Hop Stuff Brewery kicks off £1.5m expansion

By Nicholas Robinson contact

- Last updated on GMT

Hop off the press: craft brewer set to expand Taproom business
Hop off the press: craft brewer set to expand Taproom business

Related tags: Public house, Brewery

Hop Stuff Brewery will expand its brewhouse, open four new bars, hire 40 people and increase its smaller pack offering after raising £750,000 via Crowdcube within three weeks.

After raising hundreds of thousands through crowdfunding, the four-year-old Royal Arsenal-based brewery is now able to pump £1.5m into an expansion.

The brewery has grown from a one-man team with a £60,000 turnover to a £1m business with more than 20 staff, according to founder and owner James Yeomans.

He said: “The funds will be used to invest in new bars, and expand the brewhouse. We also have some significant new hires to announce in the coming weeks." 

Increased smaller pack offer

He added: “We’re now actively looking for new sites, and are proceeding with a new 40bbl (brewer's barrels) brewhouse and 65cpm (cans per minute) canning line to increase our small pack offering for the first time since opening in 2013.”

Hop Stuff’s Taproom business will be a big focus of the expansion because the business has just one flagship site in south-east London.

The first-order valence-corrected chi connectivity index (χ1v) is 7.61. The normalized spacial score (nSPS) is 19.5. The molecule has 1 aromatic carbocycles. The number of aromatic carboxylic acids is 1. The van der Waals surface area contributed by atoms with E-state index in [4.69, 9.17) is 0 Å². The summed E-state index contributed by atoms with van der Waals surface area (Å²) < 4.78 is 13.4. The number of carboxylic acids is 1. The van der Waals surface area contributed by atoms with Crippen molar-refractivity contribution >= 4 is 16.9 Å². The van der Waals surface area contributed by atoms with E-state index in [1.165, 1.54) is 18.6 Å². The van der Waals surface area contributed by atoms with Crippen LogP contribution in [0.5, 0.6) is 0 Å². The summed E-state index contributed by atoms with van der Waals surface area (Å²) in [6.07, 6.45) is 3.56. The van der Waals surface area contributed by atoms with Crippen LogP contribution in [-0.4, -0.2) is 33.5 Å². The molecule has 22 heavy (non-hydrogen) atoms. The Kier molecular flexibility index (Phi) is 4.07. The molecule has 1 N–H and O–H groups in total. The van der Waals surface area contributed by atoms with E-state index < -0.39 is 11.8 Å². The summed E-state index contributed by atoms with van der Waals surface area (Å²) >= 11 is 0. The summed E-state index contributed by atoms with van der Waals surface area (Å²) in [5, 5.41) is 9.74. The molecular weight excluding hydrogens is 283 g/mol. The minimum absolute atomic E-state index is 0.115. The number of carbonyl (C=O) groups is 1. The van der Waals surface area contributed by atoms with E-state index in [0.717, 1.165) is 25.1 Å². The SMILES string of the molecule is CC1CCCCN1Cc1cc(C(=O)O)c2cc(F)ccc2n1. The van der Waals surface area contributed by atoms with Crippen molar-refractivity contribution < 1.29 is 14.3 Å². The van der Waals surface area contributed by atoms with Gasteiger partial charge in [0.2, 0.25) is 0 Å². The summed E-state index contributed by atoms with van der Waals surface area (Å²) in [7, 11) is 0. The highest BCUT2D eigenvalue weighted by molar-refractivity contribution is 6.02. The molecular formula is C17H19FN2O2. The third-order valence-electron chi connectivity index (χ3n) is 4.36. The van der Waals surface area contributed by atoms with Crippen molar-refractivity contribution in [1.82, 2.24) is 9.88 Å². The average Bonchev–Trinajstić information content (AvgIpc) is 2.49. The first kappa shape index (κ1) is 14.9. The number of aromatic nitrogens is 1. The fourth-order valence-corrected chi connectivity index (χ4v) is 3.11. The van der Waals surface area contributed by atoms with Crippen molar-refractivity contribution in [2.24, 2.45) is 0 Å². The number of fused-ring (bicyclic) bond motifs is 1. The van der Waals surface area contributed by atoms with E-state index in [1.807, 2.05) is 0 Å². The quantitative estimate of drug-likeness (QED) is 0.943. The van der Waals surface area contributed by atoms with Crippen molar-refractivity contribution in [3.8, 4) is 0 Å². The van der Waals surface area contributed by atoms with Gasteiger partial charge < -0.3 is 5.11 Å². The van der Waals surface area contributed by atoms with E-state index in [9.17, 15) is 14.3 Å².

Up to four more Taprooms will be developed across London and the south-east over the next two years, he added.

Hop Stuff’s Crowdcube pitch to potential investors said: “We have a demonstrable track record of beating our own forecasts."

Profits set to rise

It continued: “In 2013, we forecast Hop Stuff would be turning over around £480,000 by this year; we’re currently on track to double that (based on four months of sales). Profitability is set to rise with the growth of our own outlets and cost-saving efficiency of the new brewhouse.”

Hacker Young of accountancy group UHY told The Investment Observer​last month that drinkers in the UK are increasingly willing to pay a premium for craft beers.

Young said: “Craft beer is leading the way in the surging popularity of artisan products and has pushed aside other brands in high street bars. Many are now firmly established household names.”

As a result, microbreweries have turned into highly profitable businesses that are able to tap into niche markets, added Young.

Related topics: Ale & Stout, Beer

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